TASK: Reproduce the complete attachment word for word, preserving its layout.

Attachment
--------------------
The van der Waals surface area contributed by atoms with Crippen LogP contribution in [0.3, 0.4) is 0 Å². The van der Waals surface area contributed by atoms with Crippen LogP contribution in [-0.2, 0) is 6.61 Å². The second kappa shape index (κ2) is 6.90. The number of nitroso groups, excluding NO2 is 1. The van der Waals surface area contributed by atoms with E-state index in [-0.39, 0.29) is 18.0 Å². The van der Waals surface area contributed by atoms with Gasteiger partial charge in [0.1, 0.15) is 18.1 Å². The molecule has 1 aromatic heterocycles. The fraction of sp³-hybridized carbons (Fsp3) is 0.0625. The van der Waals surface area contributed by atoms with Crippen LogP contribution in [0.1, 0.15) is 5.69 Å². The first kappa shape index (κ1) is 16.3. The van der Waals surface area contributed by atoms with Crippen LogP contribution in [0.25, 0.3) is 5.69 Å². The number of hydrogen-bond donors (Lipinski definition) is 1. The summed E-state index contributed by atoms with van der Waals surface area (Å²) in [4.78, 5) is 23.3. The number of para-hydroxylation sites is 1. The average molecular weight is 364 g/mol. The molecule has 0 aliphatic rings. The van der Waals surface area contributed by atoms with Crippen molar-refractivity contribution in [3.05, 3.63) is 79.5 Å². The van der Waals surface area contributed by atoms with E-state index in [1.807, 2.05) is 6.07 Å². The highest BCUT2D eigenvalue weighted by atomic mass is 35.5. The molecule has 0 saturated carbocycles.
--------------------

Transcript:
The van der Waals surface area contributed by atoms with Crippen LogP contribution in [0.3, 0.4) is 0 Å². The van der Waals surface area contributed by atoms with Crippen LogP contribution in [-0.2, 0) is 6.61 Å². The second kappa shape index (κ2) is 6.90. The number of nitroso groups, excluding NO2 is 1. The van der Waals surface area contributed by atoms with E-state index in [-0.39, 0.29) is 18.0 Å². The van der Waals surface area contributed by atoms with Gasteiger partial charge in [0.1, 0.15) is 18.1 Å². The molecule has 1 aromatic heterocycles. The fraction of sp³-hybridized carbons (Fsp3) is 0.0625. The van der Waals surface area contributed by atoms with Crippen LogP contribution in [0.1, 0.15) is 5.69 Å². The first kappa shape index (κ1) is 16.3. The van der Waals surface area contributed by atoms with Crippen LogP contribution in [0.25, 0.3) is 5.69 Å². The number of hydrogen-bond donors (Lipinski definition) is 1. The summed E-state index contributed by atoms with van der Waals surface area (Å²) in [4.78, 5) is 23.3. The number of para-hydroxylation sites is 1. The average molecular weight is 364 g/mol. The molecule has 0 aliphatic rings. The van der Waals surface area contributed by atoms with Crippen molar-refractivity contribution in [3.05, 3.63) is 79.5 Å². The van der Waals surface area contributed by atoms with E-state index in [1.807, 2.05) is 6.07 Å². The highest BCUT2D eigenvalue weighted by atomic mass is 35.5. The molecule has 0 saturated carbocycles.